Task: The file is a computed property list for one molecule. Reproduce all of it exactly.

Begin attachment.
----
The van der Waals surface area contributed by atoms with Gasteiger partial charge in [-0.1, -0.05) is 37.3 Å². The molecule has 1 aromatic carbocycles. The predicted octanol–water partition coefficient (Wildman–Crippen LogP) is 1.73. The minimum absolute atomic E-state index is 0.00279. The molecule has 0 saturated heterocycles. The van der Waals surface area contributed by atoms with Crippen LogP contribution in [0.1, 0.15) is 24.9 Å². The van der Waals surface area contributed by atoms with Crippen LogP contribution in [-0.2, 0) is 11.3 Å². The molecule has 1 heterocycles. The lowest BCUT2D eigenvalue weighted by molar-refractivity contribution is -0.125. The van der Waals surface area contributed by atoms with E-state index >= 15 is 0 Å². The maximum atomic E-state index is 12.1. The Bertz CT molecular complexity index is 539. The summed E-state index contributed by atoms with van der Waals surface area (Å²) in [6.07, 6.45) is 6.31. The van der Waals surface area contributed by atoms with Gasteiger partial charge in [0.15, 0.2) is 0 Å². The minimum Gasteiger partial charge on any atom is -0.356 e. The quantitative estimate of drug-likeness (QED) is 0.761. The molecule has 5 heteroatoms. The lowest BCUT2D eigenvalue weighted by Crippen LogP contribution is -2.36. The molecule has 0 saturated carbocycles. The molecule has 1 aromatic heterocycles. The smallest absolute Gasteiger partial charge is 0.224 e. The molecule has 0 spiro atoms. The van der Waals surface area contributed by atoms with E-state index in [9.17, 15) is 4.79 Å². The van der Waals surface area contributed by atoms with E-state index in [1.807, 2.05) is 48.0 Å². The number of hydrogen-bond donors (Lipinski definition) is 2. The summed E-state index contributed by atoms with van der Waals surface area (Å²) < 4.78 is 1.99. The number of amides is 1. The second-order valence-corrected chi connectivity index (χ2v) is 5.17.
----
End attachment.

The van der Waals surface area contributed by atoms with Gasteiger partial charge in [-0.1, -0.05) is 37.3 Å². The molecule has 1 aromatic carbocycles. The predicted octanol–water partition coefficient (Wildman–Crippen LogP) is 1.73. The minimum absolute atomic E-state index is 0.00279. The molecule has 0 saturated heterocycles. The van der Waals surface area contributed by atoms with Crippen LogP contribution in [0.1, 0.15) is 24.9 Å². The van der Waals surface area contributed by atoms with Crippen LogP contribution in [-0.2, 0) is 11.3 Å². The molecule has 1 heterocycles. The lowest BCUT2D eigenvalue weighted by molar-refractivity contribution is -0.125. The van der Waals surface area contributed by atoms with E-state index >= 15 is 0 Å². The maximum atomic E-state index is 12.1. The Bertz CT molecular complexity index is 539. The summed E-state index contributed by atoms with van der Waals surface area (Å²) in [6.07, 6.45) is 6.31. The van der Waals surface area contributed by atoms with Gasteiger partial charge in [0.15, 0.2) is 0 Å². The minimum Gasteiger partial charge on any atom is -0.356 e. The quantitative estimate of drug-likeness (QED) is 0.761. The molecule has 5 heteroatoms. The lowest BCUT2D eigenvalue weighted by Crippen LogP contribution is -2.36. The molecule has 0 saturated carbocycles. The molecule has 1 aromatic heterocycles. The smallest absolute Gasteiger partial charge is 0.224 e. The molecule has 0 spiro atoms. The van der Waals surface area contributed by atoms with E-state index in [9.17, 15) is 4.79 Å². The van der Waals surface area contributed by atoms with E-state index in [1.807, 2.05) is 48.0 Å². The number of hydrogen-bond donors (Lipinski definition) is 2. The summed E-state index contributed by atoms with van der Waals surface area (Å²) < 4.78 is 1.99. The number of amides is 1. The second-order valence-corrected chi connectivity index (χ2v) is 5.17.